5 Best Practices for Managing Diabetes

5 Best Practices for Managing Diabetes

When you receive a diabetes diagnosis, it’s just the start of a journey that will require you to pay closer attention to your health. More than 11% of people in the United States are on this same journey, and many lead happy, healthy lives despite this chronic condition that can seriously threaten your health.

If you want to live in a world that isn’t overshadowed by diabetes, there are some key steps that you should take, which Dr. Sean P. Nikravan reviews here.

1. Get the right team in your corner

When you have diabetes, you have problems regulating glucose levels in your blood due to insulin resistance or inadequate insulin production. The first step you should take is getting a medical team in your corner that can restore balance in your blood.

At our practice, Dr. Nikravan is a board-certified endocrinologist, which is a field of medicine that specializes in the endocrine system — your hormones. Diabetes very much falls under our area of expertise because insulin is a hormone.

Through medications and monitoring, we help you control your blood sugar levels so your diabetes doesn’t do irreparable damage to your health.

2. A little weight loss goes a long way

If you're carrying extra pounds, this can affect your A1C levels, which indicate how well your body controls blood sugar. Studies have found that if you lose just 5%-10% of your overall body weight, you’re three times more likely to reduce your A1C levels by 0.5%, which is a significant drop.

For example, if you weigh 190 pounds, losing 9.5 to 19 pounds has the potential to greatly improve your body’s ability to process glucose, not to mention improve your overall health.

To help, we offer a comprehensive, physician-supervised weight management program.

3. Tweak your diet

Because a diabetic body can’t process blood sugar as well as it should, it follows that you should steer clear of sugar. Yes, cutting down on sweets is a very good idea, but you also need to understand that blood sugar also comes from sources such as refined carbohydrates like white bread, white pasta, white rice.

In addition to consuming fewer sugary foods and drinks, it’s a good idea to swap out your refined carbs for healthier ones that rely on whole grains. Eat whole wheat bread instead of white bread, quinoa or couscous instead of pasta, and brown rice instead of white. These simple substitutions can make a big difference in your glucose levels.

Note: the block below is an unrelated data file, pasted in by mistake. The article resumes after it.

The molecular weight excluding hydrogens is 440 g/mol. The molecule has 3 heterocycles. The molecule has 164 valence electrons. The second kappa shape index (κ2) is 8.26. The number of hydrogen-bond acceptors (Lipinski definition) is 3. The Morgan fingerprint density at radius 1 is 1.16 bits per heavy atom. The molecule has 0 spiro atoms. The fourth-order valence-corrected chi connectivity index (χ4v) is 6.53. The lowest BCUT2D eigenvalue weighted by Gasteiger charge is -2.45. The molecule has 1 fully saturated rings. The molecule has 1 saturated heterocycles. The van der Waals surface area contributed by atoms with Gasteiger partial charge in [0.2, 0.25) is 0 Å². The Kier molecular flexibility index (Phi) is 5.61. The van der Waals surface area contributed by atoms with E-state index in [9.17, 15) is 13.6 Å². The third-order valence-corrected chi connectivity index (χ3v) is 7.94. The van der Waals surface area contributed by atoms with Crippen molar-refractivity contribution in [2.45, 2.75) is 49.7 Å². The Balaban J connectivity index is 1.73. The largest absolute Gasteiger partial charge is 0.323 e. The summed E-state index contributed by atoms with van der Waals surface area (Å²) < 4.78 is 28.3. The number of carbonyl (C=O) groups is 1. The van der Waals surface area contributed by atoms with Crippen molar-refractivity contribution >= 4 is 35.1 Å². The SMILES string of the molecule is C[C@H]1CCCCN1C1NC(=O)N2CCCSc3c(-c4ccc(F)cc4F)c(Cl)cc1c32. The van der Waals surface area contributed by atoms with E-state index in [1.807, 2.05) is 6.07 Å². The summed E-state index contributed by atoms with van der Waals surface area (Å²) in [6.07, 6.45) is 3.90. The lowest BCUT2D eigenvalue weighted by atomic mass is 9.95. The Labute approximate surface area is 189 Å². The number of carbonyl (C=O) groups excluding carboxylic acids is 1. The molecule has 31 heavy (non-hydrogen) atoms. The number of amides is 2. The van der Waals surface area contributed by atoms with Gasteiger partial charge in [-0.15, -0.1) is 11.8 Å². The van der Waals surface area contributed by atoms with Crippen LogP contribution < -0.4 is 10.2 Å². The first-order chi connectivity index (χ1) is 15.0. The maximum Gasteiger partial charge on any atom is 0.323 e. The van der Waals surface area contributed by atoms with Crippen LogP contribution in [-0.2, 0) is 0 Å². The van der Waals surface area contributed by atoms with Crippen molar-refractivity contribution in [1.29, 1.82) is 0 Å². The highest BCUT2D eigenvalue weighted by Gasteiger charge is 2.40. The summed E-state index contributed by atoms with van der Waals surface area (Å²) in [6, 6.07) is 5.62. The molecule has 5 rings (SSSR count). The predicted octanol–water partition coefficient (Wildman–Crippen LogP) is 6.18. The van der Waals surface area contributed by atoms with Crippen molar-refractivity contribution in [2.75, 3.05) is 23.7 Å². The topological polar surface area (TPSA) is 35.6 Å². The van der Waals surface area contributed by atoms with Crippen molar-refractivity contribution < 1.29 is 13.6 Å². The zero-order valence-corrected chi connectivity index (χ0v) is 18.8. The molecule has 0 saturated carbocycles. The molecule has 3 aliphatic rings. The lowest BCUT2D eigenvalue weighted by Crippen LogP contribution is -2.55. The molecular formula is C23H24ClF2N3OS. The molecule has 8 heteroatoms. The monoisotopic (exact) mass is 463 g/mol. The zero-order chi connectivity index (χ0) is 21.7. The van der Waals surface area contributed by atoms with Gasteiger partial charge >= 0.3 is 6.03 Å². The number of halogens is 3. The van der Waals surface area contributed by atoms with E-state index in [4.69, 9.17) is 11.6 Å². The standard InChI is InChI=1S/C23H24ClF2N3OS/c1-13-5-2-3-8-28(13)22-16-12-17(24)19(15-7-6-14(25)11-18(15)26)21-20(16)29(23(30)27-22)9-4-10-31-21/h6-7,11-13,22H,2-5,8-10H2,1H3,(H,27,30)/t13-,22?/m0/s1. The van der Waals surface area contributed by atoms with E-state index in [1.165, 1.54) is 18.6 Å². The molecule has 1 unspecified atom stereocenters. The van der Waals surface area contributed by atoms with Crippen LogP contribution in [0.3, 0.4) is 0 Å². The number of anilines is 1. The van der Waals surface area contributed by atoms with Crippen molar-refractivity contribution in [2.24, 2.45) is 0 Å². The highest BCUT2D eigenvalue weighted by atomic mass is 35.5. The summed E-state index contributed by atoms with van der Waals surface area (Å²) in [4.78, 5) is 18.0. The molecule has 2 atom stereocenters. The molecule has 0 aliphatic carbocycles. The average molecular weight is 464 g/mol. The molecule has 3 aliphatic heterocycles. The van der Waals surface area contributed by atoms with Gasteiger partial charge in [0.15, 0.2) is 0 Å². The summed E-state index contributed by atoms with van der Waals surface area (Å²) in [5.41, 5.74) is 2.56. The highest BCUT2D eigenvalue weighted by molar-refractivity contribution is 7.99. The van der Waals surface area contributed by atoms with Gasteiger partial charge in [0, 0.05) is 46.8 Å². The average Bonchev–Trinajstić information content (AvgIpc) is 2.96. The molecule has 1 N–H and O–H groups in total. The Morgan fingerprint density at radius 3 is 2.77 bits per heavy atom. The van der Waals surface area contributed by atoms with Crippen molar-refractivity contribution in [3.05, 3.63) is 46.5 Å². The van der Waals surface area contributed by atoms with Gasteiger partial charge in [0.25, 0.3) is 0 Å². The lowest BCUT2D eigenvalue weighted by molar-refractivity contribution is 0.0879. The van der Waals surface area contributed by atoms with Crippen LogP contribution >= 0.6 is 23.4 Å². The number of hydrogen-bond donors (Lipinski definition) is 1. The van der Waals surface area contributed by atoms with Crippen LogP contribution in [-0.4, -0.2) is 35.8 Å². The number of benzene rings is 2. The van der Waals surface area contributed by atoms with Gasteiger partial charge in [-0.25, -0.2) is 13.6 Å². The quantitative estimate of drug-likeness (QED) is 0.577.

4. Exercise

When you get up and move, your body needs energy and becomes more sensitive to insulin, the hormone that delivers energy to your cells. When you have diabetes, it’s important that you incorporate some exercise into your day to keep glucose from lingering in your blood.

5. Monitor your numbers regularly

While we can do a good job monitoring your health through frequent visits, you need to do your part by staying on top of your glucose numbers. We set you up for ongoing testing and ensure that you understand the numbers and how to test. 

But this system is only as good as the user, and we can’t underscore the importance of regular testing enough.

If your blood sugar levels are high, it can damage nerves in your body and lead to a host of complications. Through regular testing, you can take swift action to bring high levels down before any permanent damage is done.

Life after a diabetes diagnosis will be different, but if you make some lifestyle adjustments to accommodate your new normal, you can stay one step ahead of the disease.

If you have more questions about managing diabetes, please contact our office in Newport Beach, California, to set up a consultation. Call Monday through Friday, or request an appointment online anytime.

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